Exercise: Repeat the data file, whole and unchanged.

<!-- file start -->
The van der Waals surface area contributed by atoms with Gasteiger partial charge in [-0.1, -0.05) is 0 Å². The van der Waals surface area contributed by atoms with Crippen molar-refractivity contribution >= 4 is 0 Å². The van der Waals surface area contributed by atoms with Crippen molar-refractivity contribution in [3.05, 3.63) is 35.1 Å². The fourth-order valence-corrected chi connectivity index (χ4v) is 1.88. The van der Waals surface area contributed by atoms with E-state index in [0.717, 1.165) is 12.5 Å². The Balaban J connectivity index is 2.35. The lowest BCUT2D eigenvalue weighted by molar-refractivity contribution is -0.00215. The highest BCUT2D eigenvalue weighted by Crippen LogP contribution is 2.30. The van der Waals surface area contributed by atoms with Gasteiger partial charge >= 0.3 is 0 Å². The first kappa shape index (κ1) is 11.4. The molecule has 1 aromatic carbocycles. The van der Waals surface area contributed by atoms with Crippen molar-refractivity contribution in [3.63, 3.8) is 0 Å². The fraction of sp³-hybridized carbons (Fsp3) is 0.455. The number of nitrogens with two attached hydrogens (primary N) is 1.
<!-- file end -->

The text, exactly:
The van der Waals surface area contributed by atoms with Gasteiger partial charge in [-0.1, -0.05) is 0 Å². The van der Waals surface area contributed by atoms with Crippen molar-refractivity contribution >= 4 is 0 Å². The van der Waals surface area contributed by atoms with Crippen molar-refractivity contribution in [3.05, 3.63) is 35.1 Å². The fourth-order valence-corrected chi connectivity index (χ4v) is 1.88. The van der Waals surface area contributed by atoms with E-state index in [0.717, 1.165) is 12.5 Å². The Balaban J connectivity index is 2.35. The lowest BCUT2D eigenvalue weighted by molar-refractivity contribution is -0.00215. The highest BCUT2D eigenvalue weighted by Crippen LogP contribution is 2.30. The van der Waals surface area contributed by atoms with Gasteiger partial charge >= 0.3 is 0 Å². The first kappa shape index (κ1) is 11.4. The molecule has 1 aromatic carbocycles. The van der Waals surface area contributed by atoms with Crippen molar-refractivity contribution in [3.63, 3.8) is 0 Å². The fraction of sp³-hybridized carbons (Fsp3) is 0.455. The number of nitrogens with two attached hydrogens (primary N) is 1.